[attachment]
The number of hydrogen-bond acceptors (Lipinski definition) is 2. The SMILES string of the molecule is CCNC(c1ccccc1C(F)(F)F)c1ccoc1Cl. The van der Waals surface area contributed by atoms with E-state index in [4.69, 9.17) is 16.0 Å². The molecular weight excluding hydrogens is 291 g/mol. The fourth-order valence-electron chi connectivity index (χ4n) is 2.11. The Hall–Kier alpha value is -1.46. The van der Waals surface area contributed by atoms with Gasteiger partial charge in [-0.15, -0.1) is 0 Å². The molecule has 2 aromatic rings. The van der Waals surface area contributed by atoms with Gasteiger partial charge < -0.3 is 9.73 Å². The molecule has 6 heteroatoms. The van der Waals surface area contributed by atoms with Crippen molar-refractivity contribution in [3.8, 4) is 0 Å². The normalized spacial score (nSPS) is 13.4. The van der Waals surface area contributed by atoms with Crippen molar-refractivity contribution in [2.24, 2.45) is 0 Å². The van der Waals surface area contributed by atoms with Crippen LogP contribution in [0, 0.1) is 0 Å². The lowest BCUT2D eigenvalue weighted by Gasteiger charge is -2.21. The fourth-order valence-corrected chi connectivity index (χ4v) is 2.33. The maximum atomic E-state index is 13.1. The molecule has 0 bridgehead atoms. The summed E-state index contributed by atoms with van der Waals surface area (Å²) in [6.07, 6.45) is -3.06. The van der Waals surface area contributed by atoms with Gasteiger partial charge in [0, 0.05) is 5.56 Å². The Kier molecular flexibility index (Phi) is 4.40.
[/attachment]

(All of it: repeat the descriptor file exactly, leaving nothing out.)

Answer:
The number of hydrogen-bond acceptors (Lipinski definition) is 2. The SMILES string of the molecule is CCNC(c1ccccc1C(F)(F)F)c1ccoc1Cl. The van der Waals surface area contributed by atoms with E-state index in [4.69, 9.17) is 16.0 Å². The molecular weight excluding hydrogens is 291 g/mol. The fourth-order valence-electron chi connectivity index (χ4n) is 2.11. The Hall–Kier alpha value is -1.46. The van der Waals surface area contributed by atoms with Gasteiger partial charge in [-0.15, -0.1) is 0 Å². The molecule has 2 aromatic rings. The van der Waals surface area contributed by atoms with Gasteiger partial charge < -0.3 is 9.73 Å². The molecule has 6 heteroatoms. The van der Waals surface area contributed by atoms with Crippen molar-refractivity contribution in [3.8, 4) is 0 Å². The normalized spacial score (nSPS) is 13.4. The van der Waals surface area contributed by atoms with Crippen molar-refractivity contribution in [2.24, 2.45) is 0 Å². The van der Waals surface area contributed by atoms with Crippen LogP contribution in [0, 0.1) is 0 Å². The lowest BCUT2D eigenvalue weighted by Gasteiger charge is -2.21. The fourth-order valence-corrected chi connectivity index (χ4v) is 2.33. The maximum atomic E-state index is 13.1. The molecule has 0 bridgehead atoms. The summed E-state index contributed by atoms with van der Waals surface area (Å²) in [6.07, 6.45) is -3.06. The van der Waals surface area contributed by atoms with Gasteiger partial charge in [0, 0.05) is 5.56 Å². The Kier molecular flexibility index (Phi) is 4.40.